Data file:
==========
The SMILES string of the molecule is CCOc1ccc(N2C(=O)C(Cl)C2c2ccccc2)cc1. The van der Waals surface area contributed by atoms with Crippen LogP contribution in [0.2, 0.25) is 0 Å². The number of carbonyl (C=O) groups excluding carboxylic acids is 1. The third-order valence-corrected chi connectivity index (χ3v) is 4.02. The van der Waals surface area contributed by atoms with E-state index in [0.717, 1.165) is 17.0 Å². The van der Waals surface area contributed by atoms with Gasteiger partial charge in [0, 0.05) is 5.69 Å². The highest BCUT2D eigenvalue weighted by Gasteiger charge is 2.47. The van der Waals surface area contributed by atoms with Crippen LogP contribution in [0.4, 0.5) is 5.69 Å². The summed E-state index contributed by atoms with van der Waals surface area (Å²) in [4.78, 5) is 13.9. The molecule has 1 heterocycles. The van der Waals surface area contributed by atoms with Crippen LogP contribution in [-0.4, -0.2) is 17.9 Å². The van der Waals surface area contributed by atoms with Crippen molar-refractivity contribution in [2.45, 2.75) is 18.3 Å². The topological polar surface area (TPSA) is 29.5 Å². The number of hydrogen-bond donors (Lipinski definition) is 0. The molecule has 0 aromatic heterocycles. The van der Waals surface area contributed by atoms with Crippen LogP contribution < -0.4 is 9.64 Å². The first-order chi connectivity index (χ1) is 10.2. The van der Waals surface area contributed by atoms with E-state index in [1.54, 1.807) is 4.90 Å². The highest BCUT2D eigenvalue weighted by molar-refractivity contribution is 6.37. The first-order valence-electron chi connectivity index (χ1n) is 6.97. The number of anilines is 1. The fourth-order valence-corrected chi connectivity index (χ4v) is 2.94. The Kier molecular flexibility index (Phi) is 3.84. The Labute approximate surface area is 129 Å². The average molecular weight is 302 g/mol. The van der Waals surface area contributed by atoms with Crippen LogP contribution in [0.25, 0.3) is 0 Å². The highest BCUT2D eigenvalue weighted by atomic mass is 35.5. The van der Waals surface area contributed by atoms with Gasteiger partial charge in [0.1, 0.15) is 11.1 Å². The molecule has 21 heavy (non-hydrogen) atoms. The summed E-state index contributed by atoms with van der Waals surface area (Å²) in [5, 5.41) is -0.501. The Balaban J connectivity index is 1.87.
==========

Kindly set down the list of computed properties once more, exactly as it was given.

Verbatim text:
The SMILES string of the molecule is CCOc1ccc(N2C(=O)C(Cl)C2c2ccccc2)cc1. The van der Waals surface area contributed by atoms with Crippen LogP contribution in [0.2, 0.25) is 0 Å². The number of carbonyl (C=O) groups excluding carboxylic acids is 1. The third-order valence-corrected chi connectivity index (χ3v) is 4.02. The van der Waals surface area contributed by atoms with E-state index in [0.717, 1.165) is 17.0 Å². The van der Waals surface area contributed by atoms with Gasteiger partial charge in [0, 0.05) is 5.69 Å². The highest BCUT2D eigenvalue weighted by Gasteiger charge is 2.47. The van der Waals surface area contributed by atoms with Crippen LogP contribution in [0.4, 0.5) is 5.69 Å². The summed E-state index contributed by atoms with van der Waals surface area (Å²) in [4.78, 5) is 13.9. The molecule has 1 heterocycles. The van der Waals surface area contributed by atoms with Crippen LogP contribution in [-0.4, -0.2) is 17.9 Å². The van der Waals surface area contributed by atoms with Crippen molar-refractivity contribution in [2.45, 2.75) is 18.3 Å². The topological polar surface area (TPSA) is 29.5 Å². The number of hydrogen-bond donors (Lipinski definition) is 0. The molecule has 0 aromatic heterocycles. The van der Waals surface area contributed by atoms with Crippen LogP contribution < -0.4 is 9.64 Å². The first-order chi connectivity index (χ1) is 10.2. The van der Waals surface area contributed by atoms with E-state index in [1.54, 1.807) is 4.90 Å². The highest BCUT2D eigenvalue weighted by molar-refractivity contribution is 6.37. The first-order valence-electron chi connectivity index (χ1n) is 6.97. The number of anilines is 1. The fourth-order valence-corrected chi connectivity index (χ4v) is 2.94. The Kier molecular flexibility index (Phi) is 3.84. The Labute approximate surface area is 129 Å². The average molecular weight is 302 g/mol. The van der Waals surface area contributed by atoms with Crippen LogP contribution in [0.25, 0.3) is 0 Å². The highest BCUT2D eigenvalue weighted by atomic mass is 35.5. The van der Waals surface area contributed by atoms with Gasteiger partial charge in [0.1, 0.15) is 11.1 Å². The molecule has 21 heavy (non-hydrogen) atoms. The summed E-state index contributed by atoms with van der Waals surface area (Å²) in [5, 5.41) is -0.501. The Balaban J connectivity index is 1.87.